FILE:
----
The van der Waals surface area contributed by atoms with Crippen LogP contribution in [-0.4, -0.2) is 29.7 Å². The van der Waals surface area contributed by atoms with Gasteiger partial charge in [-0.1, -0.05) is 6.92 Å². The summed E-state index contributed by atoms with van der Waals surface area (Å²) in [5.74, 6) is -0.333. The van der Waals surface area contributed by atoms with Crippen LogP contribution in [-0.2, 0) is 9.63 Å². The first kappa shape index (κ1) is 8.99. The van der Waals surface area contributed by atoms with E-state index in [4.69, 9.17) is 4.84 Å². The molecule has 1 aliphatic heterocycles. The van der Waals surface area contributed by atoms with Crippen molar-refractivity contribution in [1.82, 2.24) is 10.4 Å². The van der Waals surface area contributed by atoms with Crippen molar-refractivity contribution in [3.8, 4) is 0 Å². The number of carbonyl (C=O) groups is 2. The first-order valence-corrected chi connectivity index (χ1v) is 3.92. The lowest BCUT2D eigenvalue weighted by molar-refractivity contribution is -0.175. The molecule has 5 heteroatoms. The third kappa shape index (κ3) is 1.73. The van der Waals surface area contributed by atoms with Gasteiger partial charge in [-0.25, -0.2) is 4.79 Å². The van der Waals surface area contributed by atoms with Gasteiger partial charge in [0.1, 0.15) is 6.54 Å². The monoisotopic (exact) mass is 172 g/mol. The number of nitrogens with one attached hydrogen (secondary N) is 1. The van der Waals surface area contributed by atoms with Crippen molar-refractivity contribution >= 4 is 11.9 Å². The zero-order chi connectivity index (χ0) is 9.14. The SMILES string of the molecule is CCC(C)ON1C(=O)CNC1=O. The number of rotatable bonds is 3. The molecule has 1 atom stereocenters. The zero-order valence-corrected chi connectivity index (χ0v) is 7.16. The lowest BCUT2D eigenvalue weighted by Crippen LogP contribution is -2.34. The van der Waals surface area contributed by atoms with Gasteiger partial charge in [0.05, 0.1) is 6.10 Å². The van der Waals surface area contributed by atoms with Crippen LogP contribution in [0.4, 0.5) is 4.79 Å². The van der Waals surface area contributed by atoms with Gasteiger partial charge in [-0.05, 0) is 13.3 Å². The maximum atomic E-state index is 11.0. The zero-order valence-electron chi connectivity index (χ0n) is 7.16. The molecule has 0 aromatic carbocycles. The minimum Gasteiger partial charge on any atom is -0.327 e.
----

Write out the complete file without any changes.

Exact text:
The van der Waals surface area contributed by atoms with Crippen LogP contribution in [-0.4, -0.2) is 29.7 Å². The van der Waals surface area contributed by atoms with Gasteiger partial charge in [-0.1, -0.05) is 6.92 Å². The summed E-state index contributed by atoms with van der Waals surface area (Å²) in [5.74, 6) is -0.333. The van der Waals surface area contributed by atoms with Crippen LogP contribution in [-0.2, 0) is 9.63 Å². The first kappa shape index (κ1) is 8.99. The van der Waals surface area contributed by atoms with E-state index in [4.69, 9.17) is 4.84 Å². The molecule has 1 aliphatic heterocycles. The van der Waals surface area contributed by atoms with Crippen molar-refractivity contribution in [1.82, 2.24) is 10.4 Å². The van der Waals surface area contributed by atoms with Crippen molar-refractivity contribution in [3.8, 4) is 0 Å². The number of carbonyl (C=O) groups is 2. The first-order valence-corrected chi connectivity index (χ1v) is 3.92. The lowest BCUT2D eigenvalue weighted by molar-refractivity contribution is -0.175. The molecule has 5 heteroatoms. The third kappa shape index (κ3) is 1.73. The van der Waals surface area contributed by atoms with Gasteiger partial charge in [-0.25, -0.2) is 4.79 Å². The van der Waals surface area contributed by atoms with Gasteiger partial charge in [0.1, 0.15) is 6.54 Å². The monoisotopic (exact) mass is 172 g/mol. The number of nitrogens with one attached hydrogen (secondary N) is 1. The van der Waals surface area contributed by atoms with Crippen molar-refractivity contribution >= 4 is 11.9 Å². The zero-order chi connectivity index (χ0) is 9.14. The SMILES string of the molecule is CCC(C)ON1C(=O)CNC1=O. The number of rotatable bonds is 3. The molecule has 1 atom stereocenters. The zero-order valence-corrected chi connectivity index (χ0v) is 7.16. The lowest BCUT2D eigenvalue weighted by Crippen LogP contribution is -2.34. The van der Waals surface area contributed by atoms with Gasteiger partial charge in [0.05, 0.1) is 6.10 Å². The van der Waals surface area contributed by atoms with Crippen LogP contribution in [0.4, 0.5) is 4.79 Å². The van der Waals surface area contributed by atoms with Gasteiger partial charge in [-0.05, 0) is 13.3 Å². The maximum atomic E-state index is 11.0. The zero-order valence-electron chi connectivity index (χ0n) is 7.16. The molecule has 0 aromatic carbocycles. The minimum Gasteiger partial charge on any atom is -0.327 e.